And installment agreements aren’t reported to credit reporting agencies.

Here is the bad news: Even if your installment agreement is accepted, and you make the proposed payments on time, the IRS may still file a Notice of Federal Tax Lien to secure the government’s interest in your property against other creditors. And if you are due a tax refund while you are paying a tax debt on an installment plan, your tax refund will be taken (“offset”) to pay the debt more quickly.

In addition to the upfront fee for one of these plans you will also pay interest — currently figured at around three percent per year, compounded daily — plus a late payment penalty. This penalty, usually 0.5 percent of the balance due per month, drops to 0.25 percent when the IRS approves the agreement for an individual taxpayer who filed the return on time and did not receive a levy notice.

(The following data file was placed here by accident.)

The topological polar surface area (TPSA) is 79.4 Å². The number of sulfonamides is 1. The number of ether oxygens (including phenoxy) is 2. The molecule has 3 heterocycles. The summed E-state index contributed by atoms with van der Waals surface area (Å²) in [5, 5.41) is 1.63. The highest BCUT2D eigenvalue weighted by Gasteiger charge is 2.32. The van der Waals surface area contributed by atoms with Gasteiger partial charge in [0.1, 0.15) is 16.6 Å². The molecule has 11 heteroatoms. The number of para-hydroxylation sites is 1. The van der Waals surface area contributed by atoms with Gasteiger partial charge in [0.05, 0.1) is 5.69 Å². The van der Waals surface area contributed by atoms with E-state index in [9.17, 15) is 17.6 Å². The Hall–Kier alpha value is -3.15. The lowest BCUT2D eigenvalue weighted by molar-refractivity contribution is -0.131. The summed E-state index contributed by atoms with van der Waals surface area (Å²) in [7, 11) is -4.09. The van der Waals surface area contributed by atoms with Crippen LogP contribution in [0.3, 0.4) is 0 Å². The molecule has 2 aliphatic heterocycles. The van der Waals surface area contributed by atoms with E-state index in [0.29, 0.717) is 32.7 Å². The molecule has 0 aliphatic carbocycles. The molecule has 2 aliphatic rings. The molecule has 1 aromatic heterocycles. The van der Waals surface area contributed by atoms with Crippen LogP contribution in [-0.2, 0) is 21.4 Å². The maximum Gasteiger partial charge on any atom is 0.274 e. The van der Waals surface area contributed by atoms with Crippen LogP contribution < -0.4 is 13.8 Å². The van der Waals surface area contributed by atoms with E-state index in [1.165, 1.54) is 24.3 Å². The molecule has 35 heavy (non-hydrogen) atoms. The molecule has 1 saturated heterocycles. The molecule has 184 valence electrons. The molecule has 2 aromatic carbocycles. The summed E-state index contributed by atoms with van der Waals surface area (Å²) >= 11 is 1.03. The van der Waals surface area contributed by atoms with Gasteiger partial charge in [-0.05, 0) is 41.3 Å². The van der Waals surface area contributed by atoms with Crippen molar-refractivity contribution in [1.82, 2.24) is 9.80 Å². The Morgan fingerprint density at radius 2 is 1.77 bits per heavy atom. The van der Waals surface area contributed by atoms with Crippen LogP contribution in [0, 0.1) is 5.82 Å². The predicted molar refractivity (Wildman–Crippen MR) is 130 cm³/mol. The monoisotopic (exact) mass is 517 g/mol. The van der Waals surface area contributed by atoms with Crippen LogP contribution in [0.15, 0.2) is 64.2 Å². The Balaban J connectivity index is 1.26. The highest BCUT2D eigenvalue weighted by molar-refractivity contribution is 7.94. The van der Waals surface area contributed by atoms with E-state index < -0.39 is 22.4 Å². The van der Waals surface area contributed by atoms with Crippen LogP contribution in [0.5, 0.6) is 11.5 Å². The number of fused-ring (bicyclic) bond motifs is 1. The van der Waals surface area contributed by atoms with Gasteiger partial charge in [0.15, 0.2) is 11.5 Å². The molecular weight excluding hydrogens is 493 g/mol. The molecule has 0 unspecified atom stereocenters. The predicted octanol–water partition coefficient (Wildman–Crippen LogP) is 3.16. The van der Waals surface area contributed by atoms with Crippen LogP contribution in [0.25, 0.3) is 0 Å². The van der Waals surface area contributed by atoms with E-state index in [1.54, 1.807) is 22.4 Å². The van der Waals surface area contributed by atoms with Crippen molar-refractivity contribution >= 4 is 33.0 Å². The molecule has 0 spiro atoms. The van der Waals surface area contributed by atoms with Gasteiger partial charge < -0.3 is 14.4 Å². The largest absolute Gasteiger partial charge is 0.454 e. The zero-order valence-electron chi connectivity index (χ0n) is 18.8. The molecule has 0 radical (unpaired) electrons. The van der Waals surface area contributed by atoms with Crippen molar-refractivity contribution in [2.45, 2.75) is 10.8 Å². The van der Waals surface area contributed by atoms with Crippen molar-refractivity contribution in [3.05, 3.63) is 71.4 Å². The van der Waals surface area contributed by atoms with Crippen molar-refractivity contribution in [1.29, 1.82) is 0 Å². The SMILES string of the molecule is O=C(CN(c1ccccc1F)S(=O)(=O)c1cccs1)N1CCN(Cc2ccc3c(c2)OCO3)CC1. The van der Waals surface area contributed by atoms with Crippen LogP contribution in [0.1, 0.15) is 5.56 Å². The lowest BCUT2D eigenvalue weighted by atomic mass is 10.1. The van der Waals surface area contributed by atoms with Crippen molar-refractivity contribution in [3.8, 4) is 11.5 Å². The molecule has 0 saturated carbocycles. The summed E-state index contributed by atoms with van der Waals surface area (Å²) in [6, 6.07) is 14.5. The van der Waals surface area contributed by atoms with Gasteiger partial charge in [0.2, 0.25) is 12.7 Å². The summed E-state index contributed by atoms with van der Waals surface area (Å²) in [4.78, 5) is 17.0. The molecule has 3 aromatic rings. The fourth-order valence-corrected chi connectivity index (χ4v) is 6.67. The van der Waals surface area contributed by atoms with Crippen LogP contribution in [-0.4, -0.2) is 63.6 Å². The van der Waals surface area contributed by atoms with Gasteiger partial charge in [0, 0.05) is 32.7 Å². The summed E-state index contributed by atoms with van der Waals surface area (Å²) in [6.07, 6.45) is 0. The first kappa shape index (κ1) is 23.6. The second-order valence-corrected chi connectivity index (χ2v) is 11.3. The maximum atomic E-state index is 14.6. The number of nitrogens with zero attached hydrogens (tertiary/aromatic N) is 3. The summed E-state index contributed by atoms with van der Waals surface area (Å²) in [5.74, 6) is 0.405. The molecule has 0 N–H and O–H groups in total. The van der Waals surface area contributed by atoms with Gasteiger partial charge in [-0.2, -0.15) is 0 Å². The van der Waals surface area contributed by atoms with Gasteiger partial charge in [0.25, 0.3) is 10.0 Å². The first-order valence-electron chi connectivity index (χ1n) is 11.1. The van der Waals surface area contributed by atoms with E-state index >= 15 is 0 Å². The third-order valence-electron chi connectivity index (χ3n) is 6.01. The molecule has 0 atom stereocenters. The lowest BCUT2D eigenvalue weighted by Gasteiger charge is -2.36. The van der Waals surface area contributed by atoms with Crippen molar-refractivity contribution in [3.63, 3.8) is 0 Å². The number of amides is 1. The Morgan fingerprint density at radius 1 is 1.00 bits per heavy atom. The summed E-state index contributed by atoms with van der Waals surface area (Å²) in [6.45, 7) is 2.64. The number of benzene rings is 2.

Request a short-term extension

If you cannot pay in full immediately but can pay within the next four months due to a hardship, you may be eligible for a short-term extension of time to pay of up to 120 days. (An extension to pay is not the same as an extension to file.) There is no fee for an extension to pay. You can file a completed Form 1127 along with a statement explaining why paying now would be a financial hardship for you.